Part of the Series
In this interview with Truthout, journalist Todd Miller explains why the United States is invested in the militarization and hardening of borders beyond its own territory. Miller is the author of Empire of Borders: The Expansion of the U.S. Border Around the World.
Anton Woronczuk: Your latest book provides significant material for rethinking just what a border is. Can you describe how writing Empire of Borders has changed your understanding of this peculiar human invention?
Todd Miller: One core understanding that I came away with was that the border has to be considered less as a place where an individual country demarcates and defends its sovereignty and more as a part of a fortifying global border regime. And to understand what this regime is and does, it needs to be expressed in its dramatic totality: More than 70 border walls, countless billions of dollars of surveillance technologies, hundreds of thousands of armed agents and more than 2,000 detention centers that incarcerate people for the crime of moving away from untenable situations, often from the Global South to the Global North. According to the International Organization on Migration, 32,000 people died or disappeared crossing such borders since 2014 – and that is an undercount, perhaps a drastic one, given that many deaths go unrecorded. All of this is in the context of more people on the move than ever before on Planet Earth, a number that is predicted to increase going forward as the climate crisis gets worse.
In other words, when considering the largest military operations in the world, international bordering has to be right up there. And this hardly means countries amassing armies to fight each other (although it does happen from time to time), but more a global harmonizing of border systems pitting the haves versus the have-nots, the disproportionately white versus disproportionately people of color, the environmentally secure versus the environmentally exposed, the elite versus the grass roots, business as usual versus a new vision, and ultimately the chosen few who benefit from the current global system versus the masses who do not.
The United States — with its particular type of global hegemony, with its economic system based on exploiting natural wealth and labor from other countries, with its 800 military bases around the world, and as the largest historical greenhouse gas emitter — has invested quite a bit into this international bordering process. Ultimately, what became clear as I wrote about the “multi-layered” strategy of U.S. border policing — and as I followed it as it extended through the Western Hemisphere, the Middle East, Asia and Africa — is that hardened borders are a part of a militarized scaffolding that keeps an unsustainable, if not untenable, global economic system in place.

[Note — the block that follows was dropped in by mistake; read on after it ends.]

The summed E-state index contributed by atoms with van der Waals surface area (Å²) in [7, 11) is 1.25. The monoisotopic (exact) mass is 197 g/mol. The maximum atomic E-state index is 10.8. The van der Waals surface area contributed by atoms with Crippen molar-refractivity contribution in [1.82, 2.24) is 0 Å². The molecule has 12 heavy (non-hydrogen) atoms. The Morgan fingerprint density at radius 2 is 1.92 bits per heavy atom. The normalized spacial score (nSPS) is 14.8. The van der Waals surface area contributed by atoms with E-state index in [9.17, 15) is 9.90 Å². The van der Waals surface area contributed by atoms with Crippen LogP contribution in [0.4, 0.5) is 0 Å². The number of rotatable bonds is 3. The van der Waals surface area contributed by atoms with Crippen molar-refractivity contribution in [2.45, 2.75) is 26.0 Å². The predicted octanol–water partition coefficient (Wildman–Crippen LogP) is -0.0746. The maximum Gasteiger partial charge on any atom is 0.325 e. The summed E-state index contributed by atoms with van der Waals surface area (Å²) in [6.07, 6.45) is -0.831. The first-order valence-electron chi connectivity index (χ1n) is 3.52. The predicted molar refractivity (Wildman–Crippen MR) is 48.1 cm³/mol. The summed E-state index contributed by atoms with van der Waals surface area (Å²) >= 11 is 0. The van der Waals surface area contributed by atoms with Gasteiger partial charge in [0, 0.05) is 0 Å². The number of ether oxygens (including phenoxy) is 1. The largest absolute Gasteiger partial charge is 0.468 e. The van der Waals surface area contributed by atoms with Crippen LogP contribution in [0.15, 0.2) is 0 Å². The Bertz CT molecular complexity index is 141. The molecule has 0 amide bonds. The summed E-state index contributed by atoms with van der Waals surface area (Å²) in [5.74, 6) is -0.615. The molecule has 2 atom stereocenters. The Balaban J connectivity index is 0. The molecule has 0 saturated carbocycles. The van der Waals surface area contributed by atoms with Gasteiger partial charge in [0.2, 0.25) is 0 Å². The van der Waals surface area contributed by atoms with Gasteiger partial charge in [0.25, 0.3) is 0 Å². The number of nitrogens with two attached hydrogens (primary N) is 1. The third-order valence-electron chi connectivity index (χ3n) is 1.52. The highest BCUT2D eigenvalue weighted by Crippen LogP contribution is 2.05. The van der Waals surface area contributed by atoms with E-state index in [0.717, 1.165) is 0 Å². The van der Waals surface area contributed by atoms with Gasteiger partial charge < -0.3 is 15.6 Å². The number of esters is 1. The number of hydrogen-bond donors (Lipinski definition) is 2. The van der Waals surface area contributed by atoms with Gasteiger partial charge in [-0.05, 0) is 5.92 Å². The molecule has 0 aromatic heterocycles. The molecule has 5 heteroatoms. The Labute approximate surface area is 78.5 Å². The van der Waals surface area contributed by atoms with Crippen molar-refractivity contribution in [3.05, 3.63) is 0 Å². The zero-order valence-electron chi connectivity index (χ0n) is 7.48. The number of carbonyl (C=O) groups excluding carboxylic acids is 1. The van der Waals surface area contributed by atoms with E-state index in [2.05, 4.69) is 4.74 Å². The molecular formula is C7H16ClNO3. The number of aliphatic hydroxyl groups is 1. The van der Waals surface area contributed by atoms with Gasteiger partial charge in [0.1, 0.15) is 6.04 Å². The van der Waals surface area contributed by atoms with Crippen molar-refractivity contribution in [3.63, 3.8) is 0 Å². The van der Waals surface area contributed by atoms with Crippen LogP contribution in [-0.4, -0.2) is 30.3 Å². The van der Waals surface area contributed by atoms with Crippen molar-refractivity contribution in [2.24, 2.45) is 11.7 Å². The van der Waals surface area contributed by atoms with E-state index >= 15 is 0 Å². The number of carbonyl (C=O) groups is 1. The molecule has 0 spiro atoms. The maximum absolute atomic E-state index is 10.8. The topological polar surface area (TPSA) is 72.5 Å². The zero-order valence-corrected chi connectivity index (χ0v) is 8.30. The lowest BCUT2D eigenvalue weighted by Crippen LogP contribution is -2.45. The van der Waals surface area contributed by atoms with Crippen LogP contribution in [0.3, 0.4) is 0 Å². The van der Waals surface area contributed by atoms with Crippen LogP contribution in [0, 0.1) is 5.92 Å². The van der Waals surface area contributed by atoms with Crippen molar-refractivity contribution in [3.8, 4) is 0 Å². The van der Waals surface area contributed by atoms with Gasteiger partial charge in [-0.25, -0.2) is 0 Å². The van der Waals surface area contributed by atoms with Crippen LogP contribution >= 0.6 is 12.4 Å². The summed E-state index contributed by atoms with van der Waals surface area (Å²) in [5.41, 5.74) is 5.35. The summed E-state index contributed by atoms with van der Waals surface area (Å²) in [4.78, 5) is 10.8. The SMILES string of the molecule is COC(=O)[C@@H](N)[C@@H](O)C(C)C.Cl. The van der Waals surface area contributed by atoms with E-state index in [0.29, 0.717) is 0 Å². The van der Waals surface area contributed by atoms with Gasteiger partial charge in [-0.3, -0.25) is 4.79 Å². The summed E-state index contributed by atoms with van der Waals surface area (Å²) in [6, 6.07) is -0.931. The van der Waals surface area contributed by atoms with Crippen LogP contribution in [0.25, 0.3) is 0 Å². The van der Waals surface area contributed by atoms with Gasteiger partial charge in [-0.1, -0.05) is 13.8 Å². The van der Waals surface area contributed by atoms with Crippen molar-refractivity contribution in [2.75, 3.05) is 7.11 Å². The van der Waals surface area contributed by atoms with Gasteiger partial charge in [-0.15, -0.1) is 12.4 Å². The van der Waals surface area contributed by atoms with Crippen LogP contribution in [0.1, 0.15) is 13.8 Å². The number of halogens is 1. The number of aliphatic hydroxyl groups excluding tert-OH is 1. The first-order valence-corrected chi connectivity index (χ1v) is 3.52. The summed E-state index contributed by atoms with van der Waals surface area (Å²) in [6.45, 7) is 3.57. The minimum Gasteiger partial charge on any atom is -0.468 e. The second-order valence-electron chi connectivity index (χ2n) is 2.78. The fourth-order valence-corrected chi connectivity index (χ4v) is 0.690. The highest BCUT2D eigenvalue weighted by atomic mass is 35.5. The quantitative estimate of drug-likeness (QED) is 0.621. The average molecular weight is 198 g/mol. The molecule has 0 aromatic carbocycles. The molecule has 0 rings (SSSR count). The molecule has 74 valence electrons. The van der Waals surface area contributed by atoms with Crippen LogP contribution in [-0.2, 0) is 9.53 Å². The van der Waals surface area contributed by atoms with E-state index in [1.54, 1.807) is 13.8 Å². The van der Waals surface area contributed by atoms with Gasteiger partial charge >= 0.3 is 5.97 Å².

Throughout Empire of Borders, you show the various ways in which profit and ideology animate the project of border security. Since its publication, you’ve also written a report detailing the money-making machine involved in maintaining what you describe as a “global caste system.” But does profit alone explain why the U.S. is so deeply invested in fortifying the borders of other countries?
I went to see expos first hand for this book in places like Tel Aviv, Paris, Mexico City and San Antonio. I would encourage people to check these out; they are astonishing examples of how industry and officials — often from multiple countries — come together to discuss and imagine the future of who can travel and who cannot. When you enter the convention center halls, banners hang down from the high ceilings with names of corporations like Raytheon, Elbit Systems and Lockheed Martin, to name a few. Maybe amid those banners is a surveillance balloon equipped with high-tech cameras in an active demo. If not, there will be plenty of robots crawling around on the carpets, drones the size of Frisbees or biometric systems, including facial recognition, iris recognition and digital fingerprinting. In a bustling Tel Aviv convention center, I learned about a Hummer-sized armored Unmanned Ground Vehicle called the B order Protector and witnessed high school groups listen to company reps fawn over their drone systems. At a Paris convention, around happy hour, I witnessed high-brow wine and cheese parties spawn throughout the giant hall, where people clinked glasses amid hyper-militarized, heavily-armed mannequins. Much of this machinery will be aimed at the world’s most vulnerable and most resilient people, including those who are unauthorized to cross the world’s sacrosanct lines of division. It is a massive money-making endeavor for an industry that is poised, according to one forecast about the global homeland security industry, to reach $742 billion by 2023.